In Defence of Squatting: If It's Unused, Is It Yours?

Image credit: The Guardian

Oh dear. I suspect I am going to reawaken the age-old "is environmentalism socialist" debate with this post. Because there's nothing like discussing property rights to get people to back into their respective political corners. But try as I might, I can't avoid the fact that everywhere there is perfectly good produce, clothing, and energy going to waste. And everywhere there are dumpster divers, fruit gleaners and even moneyless men willing to live off of other people's discarded waste. This even goes for houses. So is squatting the ultimate in eco-living? Now lest I get accused of being a crazy lefty liberal (again!), I should say that I am by no means 100% pro-squatting. I understand that it is a complex social issue, and I understand that there are many problem squatters around that have caused havoc for property owners. I also understand that for those who have bought a home, or even own rental properties, the idea that others can simply take what they fancy is an anathema, even if it is unused and unloved.

But I can't ignore the fact that there are also many perfectly good homes and offices being left empty—some of which belong to local or national government in the form of public houses. And, in the UK at least, there are also absentee landlords letting their properties rot in the hope they will eventually be given planning permission to rip it down and replace it with something more lucrative—never mind the impact that this neglect has on the surrounding community in the meantime.

Many on both sides will no doubt believe the issue is cut and dry. Hardcore advocates of property rights above all else will no doubt argue that all squatting is theft. Meanwhile the radical left will tell you that all property is theft anyway, so squatters are simply redressing the balance.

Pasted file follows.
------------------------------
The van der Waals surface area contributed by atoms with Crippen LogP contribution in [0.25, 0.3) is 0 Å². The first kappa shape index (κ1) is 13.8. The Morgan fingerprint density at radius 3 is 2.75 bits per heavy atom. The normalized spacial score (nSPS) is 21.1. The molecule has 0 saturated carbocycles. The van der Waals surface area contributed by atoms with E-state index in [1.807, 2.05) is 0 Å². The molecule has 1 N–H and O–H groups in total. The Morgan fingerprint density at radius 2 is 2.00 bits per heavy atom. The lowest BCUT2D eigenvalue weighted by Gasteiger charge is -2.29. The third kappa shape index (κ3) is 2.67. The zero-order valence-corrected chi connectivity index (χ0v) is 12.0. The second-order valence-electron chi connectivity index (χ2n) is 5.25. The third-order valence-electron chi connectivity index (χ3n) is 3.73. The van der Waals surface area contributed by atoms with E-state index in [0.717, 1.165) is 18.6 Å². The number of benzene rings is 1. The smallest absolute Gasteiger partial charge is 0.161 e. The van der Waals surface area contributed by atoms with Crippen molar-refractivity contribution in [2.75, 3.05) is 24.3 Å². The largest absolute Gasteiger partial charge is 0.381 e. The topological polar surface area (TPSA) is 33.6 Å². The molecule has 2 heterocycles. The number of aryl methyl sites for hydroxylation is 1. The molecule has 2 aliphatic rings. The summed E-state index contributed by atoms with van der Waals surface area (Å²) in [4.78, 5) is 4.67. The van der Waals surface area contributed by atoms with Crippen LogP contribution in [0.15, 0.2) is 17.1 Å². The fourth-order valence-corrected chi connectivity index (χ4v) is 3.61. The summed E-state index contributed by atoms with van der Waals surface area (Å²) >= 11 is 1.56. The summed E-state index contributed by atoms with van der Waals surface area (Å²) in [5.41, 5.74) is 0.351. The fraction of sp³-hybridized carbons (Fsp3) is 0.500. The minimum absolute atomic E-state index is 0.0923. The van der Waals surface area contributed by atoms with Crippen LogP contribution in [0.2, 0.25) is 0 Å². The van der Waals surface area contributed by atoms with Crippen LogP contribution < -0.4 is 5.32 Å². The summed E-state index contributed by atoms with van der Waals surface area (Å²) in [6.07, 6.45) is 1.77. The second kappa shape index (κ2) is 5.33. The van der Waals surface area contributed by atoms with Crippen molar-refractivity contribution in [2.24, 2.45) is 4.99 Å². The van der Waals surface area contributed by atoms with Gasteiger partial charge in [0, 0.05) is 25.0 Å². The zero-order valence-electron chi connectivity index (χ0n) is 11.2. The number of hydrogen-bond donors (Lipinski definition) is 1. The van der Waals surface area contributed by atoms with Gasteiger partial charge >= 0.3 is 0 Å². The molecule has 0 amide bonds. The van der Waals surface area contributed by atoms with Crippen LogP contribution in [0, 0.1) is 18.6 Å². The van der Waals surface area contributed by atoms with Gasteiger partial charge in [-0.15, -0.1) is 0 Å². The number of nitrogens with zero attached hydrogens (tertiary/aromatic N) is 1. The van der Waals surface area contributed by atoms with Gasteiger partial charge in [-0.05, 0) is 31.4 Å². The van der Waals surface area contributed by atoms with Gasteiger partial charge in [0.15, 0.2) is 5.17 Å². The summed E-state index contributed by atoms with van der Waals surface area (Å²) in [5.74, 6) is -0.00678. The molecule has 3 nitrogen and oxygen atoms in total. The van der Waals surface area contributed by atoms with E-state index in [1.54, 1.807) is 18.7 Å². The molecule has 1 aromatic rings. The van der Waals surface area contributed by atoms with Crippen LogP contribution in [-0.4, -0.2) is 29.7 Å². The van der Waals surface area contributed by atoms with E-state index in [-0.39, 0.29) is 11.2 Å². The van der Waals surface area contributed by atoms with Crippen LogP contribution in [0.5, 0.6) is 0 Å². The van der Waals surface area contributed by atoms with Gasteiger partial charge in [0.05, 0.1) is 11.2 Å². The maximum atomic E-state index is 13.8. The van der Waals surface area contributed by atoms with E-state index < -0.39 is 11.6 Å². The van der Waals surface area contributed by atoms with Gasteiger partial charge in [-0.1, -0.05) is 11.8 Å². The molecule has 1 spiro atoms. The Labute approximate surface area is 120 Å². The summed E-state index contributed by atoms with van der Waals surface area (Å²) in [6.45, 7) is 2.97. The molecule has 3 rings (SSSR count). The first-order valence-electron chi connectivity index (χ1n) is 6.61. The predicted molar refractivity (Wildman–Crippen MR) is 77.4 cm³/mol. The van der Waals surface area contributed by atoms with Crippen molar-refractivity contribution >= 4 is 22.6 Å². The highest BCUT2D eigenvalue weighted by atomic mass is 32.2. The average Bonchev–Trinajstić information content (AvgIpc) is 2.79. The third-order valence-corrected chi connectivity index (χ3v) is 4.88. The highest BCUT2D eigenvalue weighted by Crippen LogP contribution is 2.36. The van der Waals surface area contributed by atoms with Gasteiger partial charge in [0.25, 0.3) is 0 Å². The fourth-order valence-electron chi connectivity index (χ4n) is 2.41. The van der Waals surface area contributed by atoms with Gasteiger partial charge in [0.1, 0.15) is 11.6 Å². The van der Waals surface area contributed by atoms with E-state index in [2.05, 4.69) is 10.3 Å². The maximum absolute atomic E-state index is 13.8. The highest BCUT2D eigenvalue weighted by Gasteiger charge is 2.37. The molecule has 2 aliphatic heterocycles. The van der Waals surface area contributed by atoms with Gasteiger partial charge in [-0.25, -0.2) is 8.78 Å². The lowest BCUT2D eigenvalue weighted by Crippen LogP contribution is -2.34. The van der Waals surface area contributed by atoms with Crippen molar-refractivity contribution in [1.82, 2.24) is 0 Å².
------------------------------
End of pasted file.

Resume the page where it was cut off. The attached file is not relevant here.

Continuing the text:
But for those of us occupying the middle ground, it's hard not to see how activists taking over neglected, abandoned and often deliberately trashed buildings, and putting their sweat equity in to restore them, can have a positive impact—not just for the activists themselves—but for the communities around them too. (On the other hand, I've often wondered whether some squats might be seen as agents of gentrification-ushering in the hipster crowd, the community gardens, the vintage stores and the trendy bars that inevitably follow...)

A video piece on The Guardian website visits a 30 year veteran of London's famous Bonnington Square squat, and discusses how the original homes were completely trashed by the housing authority that owned them, in an effort to prevent squatters. Cement had been poured down the toilets and water pipes, electric cables had been ripped out, anything and everything imaginable had been done to make these homes uninhabitable.

And yet a team of young activists saw potential. And 30 years later they have created some beautiful, sustainable housing.

Forget about the rights and wrongs of squatting for a minute. We can certainly learn a thing or two about reusing and recycling from these folks, whether you agree with their actions or not.

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